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China and India have faced similar conditions and challenges in education during their rapid industrial and social transformation. The two countries started building their national education systems under comparable conditions in the late 1940s. However, different policies, strategies, and historical circumstances have led them through different routes. China has outperformed India in primary and secondary education along a broad spectrum of access, quality, and delivery indicators. India, on the other hand, enjoys a competitive edge over China in higher education. Recently, India has begun catching up with China in K-12 education, while China has already overtaken India in terms of the college enrollment and number of graduates. The respective successes and challenges of the Chinese and Indian education systems offer valuable lessons for both countries and for the rest of the developing world. The authors identify issues that deserve further attention of researchers and policymakers.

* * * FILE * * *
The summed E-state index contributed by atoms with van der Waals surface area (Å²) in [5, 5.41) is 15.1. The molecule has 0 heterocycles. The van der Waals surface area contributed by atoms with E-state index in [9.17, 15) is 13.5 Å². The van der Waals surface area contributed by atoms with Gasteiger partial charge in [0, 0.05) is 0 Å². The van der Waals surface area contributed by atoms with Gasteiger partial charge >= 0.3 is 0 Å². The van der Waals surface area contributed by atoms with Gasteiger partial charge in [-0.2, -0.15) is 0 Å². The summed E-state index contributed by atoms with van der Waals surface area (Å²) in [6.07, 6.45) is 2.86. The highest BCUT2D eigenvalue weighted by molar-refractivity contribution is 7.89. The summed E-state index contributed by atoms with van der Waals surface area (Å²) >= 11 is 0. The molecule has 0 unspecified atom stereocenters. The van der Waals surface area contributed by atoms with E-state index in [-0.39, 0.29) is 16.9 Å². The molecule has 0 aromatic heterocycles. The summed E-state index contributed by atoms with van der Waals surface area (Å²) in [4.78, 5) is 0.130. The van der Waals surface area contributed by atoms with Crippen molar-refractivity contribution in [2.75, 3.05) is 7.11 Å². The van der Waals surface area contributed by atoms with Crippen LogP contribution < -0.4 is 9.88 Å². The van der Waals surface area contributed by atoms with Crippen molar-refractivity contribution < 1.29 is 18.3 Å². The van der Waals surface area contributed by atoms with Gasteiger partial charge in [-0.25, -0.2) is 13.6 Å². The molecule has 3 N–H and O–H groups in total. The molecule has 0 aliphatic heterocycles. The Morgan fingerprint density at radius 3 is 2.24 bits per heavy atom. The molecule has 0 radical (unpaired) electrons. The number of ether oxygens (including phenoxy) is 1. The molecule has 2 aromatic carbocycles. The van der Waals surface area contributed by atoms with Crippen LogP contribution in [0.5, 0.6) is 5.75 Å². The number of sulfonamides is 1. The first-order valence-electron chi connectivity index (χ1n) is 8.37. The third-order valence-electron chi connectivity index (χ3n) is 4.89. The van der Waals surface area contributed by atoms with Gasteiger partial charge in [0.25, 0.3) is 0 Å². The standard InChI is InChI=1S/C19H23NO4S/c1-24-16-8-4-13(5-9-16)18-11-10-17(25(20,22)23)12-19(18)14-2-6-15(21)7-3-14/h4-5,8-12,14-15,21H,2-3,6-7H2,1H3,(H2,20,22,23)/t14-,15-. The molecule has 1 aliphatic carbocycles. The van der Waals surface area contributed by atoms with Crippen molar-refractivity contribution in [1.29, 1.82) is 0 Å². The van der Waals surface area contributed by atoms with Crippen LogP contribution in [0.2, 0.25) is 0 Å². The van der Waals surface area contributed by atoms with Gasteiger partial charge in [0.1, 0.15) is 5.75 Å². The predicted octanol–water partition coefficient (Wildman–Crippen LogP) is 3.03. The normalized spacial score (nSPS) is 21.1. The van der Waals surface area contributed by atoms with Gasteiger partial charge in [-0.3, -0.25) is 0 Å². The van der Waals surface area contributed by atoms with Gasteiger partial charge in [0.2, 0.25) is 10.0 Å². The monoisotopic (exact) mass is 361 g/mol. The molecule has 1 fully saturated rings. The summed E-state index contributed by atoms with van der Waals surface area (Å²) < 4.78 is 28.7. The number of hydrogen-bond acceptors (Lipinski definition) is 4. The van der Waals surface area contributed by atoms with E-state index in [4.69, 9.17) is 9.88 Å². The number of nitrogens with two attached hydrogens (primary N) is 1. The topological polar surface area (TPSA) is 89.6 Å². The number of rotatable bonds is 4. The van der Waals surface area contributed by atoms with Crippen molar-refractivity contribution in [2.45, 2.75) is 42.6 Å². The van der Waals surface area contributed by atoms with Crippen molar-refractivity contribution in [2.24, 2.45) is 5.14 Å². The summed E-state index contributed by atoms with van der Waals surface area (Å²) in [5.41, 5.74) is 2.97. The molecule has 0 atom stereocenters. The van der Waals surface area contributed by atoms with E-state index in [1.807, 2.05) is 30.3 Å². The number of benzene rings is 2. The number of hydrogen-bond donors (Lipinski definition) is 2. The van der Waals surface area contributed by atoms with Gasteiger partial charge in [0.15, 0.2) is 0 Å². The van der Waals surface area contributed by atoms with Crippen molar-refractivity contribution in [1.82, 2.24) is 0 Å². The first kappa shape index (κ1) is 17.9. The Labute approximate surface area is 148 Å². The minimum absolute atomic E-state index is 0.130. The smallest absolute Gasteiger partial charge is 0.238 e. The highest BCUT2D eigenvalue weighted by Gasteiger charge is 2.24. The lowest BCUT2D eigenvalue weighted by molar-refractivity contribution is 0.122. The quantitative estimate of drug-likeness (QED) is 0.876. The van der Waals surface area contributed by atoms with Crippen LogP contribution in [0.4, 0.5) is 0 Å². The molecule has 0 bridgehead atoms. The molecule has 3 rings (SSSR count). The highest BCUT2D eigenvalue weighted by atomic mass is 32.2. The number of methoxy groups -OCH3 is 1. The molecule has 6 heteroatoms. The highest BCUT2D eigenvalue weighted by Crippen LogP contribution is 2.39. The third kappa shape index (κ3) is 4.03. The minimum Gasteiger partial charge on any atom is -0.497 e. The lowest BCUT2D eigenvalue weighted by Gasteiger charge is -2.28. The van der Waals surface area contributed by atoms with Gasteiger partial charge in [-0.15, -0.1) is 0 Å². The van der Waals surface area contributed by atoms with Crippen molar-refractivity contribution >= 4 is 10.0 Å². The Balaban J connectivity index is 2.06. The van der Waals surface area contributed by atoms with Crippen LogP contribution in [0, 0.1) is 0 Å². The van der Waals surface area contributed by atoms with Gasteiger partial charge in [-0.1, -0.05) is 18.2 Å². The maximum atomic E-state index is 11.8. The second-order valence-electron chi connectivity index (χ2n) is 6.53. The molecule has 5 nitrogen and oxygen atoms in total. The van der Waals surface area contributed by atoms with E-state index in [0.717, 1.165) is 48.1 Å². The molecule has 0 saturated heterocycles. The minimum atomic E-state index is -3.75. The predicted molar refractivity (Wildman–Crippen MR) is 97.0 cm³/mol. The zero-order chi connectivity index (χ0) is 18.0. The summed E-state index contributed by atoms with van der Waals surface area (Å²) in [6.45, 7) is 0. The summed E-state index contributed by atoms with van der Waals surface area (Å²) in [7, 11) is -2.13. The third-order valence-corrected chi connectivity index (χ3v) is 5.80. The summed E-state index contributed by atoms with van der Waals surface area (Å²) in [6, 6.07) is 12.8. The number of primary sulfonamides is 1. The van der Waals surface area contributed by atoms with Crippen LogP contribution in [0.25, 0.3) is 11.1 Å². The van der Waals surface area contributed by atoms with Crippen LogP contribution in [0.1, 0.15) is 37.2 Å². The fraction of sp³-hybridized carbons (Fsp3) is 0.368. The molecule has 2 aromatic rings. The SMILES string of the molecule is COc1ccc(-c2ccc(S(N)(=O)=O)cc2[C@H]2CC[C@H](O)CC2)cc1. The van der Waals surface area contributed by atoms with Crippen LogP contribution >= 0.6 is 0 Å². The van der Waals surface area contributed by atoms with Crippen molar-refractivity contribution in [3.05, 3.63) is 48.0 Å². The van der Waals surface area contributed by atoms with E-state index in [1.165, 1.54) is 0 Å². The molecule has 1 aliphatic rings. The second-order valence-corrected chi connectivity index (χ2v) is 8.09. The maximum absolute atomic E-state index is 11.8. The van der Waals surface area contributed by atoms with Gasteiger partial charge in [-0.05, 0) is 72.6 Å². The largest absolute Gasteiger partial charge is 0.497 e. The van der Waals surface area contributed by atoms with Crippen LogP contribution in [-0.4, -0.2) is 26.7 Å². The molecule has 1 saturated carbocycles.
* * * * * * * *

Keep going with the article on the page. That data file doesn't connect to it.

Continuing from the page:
Table of Contents

  • Chapter One

    Introduction

  • Chapter Two

    Historical Development

  • Chapter Three

    Access, Quality, Delivery, and Resources: An Analysis

  • Chapter Four

    Conclusions and Future Directions

The research described in this report was initiated by the RAND Center for Asia Pacific Policy and was conducted under the auspices of the International Programs of the RAND National Security Research Division (NSRD). NSRD conducts research and analysis for the Office of the Secretary of Defense, the Joint Staff, the Unified Commands, the defense agencies, the Department of the Navy, the Marine Corps, the U.S. Coast Guard, the U.S. Intelligence Community, allied foreign governments, and foundations.

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